4. AI Meets Cloud

“AI is an overnight success 30 years in the making. Cloud now brings so much more data,” highlights Gelsinger of VMWare. “We talk about the 4 Superpowers of Tech: Cloud, Mobility, IoT and AI. They’re accelerating with each other, which is why it’s such a stunning time.”

5. Data Unlocks Growth

Demonstrating what data unlocks for companies, Slack’s Underwood said, “The future of data is not just how to use Slack better but how to understand organizations better. We’ve barely scratched the surface of helping companies access their archive of communications and decisions.”

Dennis Woodside, COO of Dropbox, has a similar vision: “We’ve spent the last 11 years building 1 exabyte of content and there’s a lot of signal in there. Extracting that will allow us to add value to that content.”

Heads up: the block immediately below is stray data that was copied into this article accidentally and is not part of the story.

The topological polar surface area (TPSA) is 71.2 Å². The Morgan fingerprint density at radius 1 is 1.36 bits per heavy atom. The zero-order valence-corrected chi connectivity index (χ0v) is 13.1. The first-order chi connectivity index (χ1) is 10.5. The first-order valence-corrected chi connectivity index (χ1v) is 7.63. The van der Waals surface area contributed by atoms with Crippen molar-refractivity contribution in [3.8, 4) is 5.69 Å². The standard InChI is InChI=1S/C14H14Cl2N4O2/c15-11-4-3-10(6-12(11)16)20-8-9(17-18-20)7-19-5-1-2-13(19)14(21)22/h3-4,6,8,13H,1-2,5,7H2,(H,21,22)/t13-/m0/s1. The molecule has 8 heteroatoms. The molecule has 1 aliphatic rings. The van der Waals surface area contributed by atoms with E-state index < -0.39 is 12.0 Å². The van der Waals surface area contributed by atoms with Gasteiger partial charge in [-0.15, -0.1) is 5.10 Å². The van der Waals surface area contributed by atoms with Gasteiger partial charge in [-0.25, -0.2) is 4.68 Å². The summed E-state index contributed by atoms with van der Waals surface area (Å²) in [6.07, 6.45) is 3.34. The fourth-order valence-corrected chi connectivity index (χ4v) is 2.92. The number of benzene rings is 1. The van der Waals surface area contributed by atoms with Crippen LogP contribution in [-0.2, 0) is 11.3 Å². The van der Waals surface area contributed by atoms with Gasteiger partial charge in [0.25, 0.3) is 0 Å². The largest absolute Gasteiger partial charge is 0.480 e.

6. Look Beyond Trade Wars

Politics raised its head, but delegates were sanguine. Jeffrey Housenbold, Managing Partner, SoftBank Investment Advisers: “It depends how long your investment horizon is. [Trade disputes] will impact some of the deals we do, but so long as it’s a level playing field and we understand the rules [investment should continue].”

For RBC’s Matt Hedberg, it masks a bigger issue: “I recently met the CEO of Zoom, a Chinese immigrant. Perhaps in a few years we’ll find this kind of company in Vancouver or London instead?”

The New Corporate Finance Playbook

7. The Value Equation

“You don’t need to make profits before an IPO, but you need a clear route to profit,” shared Uber’s Khosrowshahi. “The most important factor for us is cash. We don’t want public markets to have to fund our expansion.”

Housenbold from SoftBank concurs: “We have a phrase ‘nail it then scale it’. We look very hard at the unit economics first.”

But does excess build bloat? From Rajaraman at WeWork: “In product development, you want the minimum investment across the maximum number of bets. If you get too bloated, you cut off half those opportunities.”

8. Public Market Horizons